Introduction

The bibliography provides information on writings dealing with the history of rape, including sexual child abuse, sexual harassment, sexual molestation, child prostitution, forced prostitution, sexual slavery, sexual(ized) violence. The blog informs about calls for papers, forthcoming events and new literature in this field.

February 2, 2013

ART: Developing the Common Law and Rewriting the History of Rape in Marriage in Australia: PGA v The Queen

Author: Wendy Larcombe and Mary Heath
Title: Developing the Common Law and Rewriting the History of Rape in Marriage in Australia
Subtitle: PGA v The Queen
Journal: The Sydney Law Review
Volume: 34
Issue: 4
Year: December 2012
Pages: 785-807
ISSN: 0082-0512
Language: English
Full Text: Sidney Law School [Free Access], informit [Restricted Access]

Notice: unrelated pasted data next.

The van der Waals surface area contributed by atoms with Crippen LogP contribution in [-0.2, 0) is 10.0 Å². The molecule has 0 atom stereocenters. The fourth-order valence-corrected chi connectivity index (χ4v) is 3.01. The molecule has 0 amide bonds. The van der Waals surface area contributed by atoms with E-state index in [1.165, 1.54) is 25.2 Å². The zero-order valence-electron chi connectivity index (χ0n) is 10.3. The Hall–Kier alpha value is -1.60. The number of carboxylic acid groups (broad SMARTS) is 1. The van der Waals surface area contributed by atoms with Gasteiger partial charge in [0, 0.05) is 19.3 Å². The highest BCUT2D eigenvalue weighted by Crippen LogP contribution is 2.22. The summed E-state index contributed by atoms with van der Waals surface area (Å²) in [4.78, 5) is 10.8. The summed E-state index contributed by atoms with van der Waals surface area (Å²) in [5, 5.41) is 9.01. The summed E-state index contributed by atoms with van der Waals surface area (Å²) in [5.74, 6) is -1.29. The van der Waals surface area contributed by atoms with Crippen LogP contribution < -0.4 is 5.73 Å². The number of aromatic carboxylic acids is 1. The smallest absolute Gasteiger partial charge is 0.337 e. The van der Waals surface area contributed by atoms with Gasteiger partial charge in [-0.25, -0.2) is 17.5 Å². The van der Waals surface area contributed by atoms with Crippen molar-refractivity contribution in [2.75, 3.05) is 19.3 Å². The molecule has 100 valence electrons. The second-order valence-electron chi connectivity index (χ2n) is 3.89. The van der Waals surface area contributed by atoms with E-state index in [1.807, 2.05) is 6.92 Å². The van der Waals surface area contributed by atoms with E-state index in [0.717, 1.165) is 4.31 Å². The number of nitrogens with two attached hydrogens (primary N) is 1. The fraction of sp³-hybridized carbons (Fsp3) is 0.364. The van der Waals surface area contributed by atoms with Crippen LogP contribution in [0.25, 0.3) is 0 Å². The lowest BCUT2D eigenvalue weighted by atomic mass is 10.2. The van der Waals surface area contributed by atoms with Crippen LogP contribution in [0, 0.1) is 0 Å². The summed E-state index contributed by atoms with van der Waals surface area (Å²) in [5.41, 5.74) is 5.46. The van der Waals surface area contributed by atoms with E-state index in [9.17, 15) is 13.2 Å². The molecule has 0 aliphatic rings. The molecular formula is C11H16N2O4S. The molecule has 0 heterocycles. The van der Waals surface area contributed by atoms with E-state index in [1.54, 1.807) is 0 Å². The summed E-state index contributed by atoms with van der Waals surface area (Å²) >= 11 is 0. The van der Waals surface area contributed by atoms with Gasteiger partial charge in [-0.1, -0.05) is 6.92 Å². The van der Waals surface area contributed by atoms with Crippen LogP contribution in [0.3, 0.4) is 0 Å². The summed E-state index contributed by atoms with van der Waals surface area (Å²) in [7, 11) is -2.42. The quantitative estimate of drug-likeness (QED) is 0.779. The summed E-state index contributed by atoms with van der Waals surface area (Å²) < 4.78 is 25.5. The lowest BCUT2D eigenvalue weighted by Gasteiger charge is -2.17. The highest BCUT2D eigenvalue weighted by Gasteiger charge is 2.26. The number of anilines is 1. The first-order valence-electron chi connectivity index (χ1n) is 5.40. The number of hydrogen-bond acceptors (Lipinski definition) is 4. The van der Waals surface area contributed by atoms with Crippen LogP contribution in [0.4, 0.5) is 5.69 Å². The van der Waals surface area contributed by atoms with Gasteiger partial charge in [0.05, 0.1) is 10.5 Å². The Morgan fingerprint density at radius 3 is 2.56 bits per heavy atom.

Abstract: »In PGA v The Queen (2012) 245 CLR 355, the High Court was asked to determine whether rape in marriage was an offence under the common law of Australia in 1963. The Court held by majority that there was no 'marital exemption' from prosecution at the relevant time, as the foundation of any such rule was the presumption that wives gave irrevocable consent to intercourse by their husbands. That presumption was found to have 'fallen away' by 1935 as a result of statutory reforms creating access to divorce and property rights for married women. The dissentients considered that the immunity was a settled rule of the common law in 1963 and to restate the law in other terms now would criminalise conduct that was lawful at the time it was committed. This case note argues that the majority judgment fails to engage with this and other important points of principle regarding methods of common law development and its relationship to statutory and extra-judicial sources. Moreover, in finding that the immunity did not form part of the common law from 1935, we suggest this decision implicitly denies the law's part in authorising marital rape for most of the 20th century, effectively rewriting history.« [Source: Sydney Law Review]